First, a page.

Forum for Science, Industry and Business

Sponsored by:     3M 
Search our Site:

 

Benefits to employers outweigh enhanced depression-care costs

05.12.2006
It may be in society's and employers' best interests to offer programs that actively seek out and treat depression in the workforce, suggests an analysis funded by the National Institutes of Health's (NIH) National Institute of Mental Health (NIMH).

A simulation based on dozens of studies revealed that providing a minimal level of enhanced care for employees' depression would result in a cumulative savings to employers of $2,898 per 1,000 workers over 5 years.

Even though the intervention would initially increase use of mental health services, it ultimately would save employers money, by reducing absenteeism and employee turnover costs, according to Drs. Philip Wang and Ronald Kessler, of Harvard University, and colleagues, who report on their findings in the December 2006 issue of the Archives of General Psychiatry.

"Depression exacts economic costs totaling tens of billions of dollars annually in the United States, mostly from lost work productivity," noted Wang. "Yet we're not making the most of available services and treatments. Our study calculates what employers' return on their investment would be if they purchased enhanced depression treatment programs for their workers."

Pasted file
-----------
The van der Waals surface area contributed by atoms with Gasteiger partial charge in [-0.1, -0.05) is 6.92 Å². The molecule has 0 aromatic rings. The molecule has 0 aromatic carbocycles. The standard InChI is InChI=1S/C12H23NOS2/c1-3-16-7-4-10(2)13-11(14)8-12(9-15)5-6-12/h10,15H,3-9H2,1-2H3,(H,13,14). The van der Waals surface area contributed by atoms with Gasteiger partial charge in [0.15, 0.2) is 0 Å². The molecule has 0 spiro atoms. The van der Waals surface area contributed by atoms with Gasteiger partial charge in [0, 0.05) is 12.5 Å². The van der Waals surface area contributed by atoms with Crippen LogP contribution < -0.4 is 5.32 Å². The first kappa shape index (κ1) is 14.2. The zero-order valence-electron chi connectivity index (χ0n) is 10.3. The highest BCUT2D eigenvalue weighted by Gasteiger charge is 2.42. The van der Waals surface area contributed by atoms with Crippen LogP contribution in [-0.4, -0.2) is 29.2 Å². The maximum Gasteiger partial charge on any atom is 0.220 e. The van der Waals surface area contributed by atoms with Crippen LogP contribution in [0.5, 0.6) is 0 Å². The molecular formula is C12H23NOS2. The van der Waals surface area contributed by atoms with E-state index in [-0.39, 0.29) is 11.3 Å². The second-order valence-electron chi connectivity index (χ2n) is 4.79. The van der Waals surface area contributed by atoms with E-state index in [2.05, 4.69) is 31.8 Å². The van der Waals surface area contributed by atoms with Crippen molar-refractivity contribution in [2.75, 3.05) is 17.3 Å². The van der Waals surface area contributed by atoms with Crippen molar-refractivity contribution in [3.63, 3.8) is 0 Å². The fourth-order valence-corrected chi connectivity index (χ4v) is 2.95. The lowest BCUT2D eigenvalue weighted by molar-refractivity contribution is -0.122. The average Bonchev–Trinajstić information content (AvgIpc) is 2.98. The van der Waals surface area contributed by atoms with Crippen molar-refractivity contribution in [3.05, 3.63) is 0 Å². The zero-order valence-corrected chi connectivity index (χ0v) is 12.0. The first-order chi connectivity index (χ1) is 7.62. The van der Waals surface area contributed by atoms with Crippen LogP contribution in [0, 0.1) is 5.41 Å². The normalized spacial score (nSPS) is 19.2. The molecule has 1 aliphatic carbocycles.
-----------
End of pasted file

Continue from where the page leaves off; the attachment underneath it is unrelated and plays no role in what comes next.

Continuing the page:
The analysis simulated an enhanced intervention in which master's-level health professionals managed the care of a hypothetical group of 40-year-old depressed workers diagnosed with depression. In this scenario, after assessments had detected the workers' depression, the care managers did further assessments and, when necessary, referred the workers for treatment in this scenario. The researchers gauged the cost-effectiveness for society and cost-benefit to employers, using data from existing trials and epidemiological studies, including the National Co-morbidity Survey Replication, a nationally representative household survey of 9,282 U.S. adults, conducted in 2001-2003.

The hypothetical workers were assigned to either the enhanced care or "usual care" – care-seeking and treatment patterns that would normally occur in the absence of care management. For both groups, treatment was defined in terms of visits to either a primary care physician or a psychiatrist who prescribed an antidepressant. Every three months, the hypothetical workers' illness status could change, based on depression prevalence, remission and ongoing treatment rates, and the probabilities of various outcomes, including increased risk of death by suicide.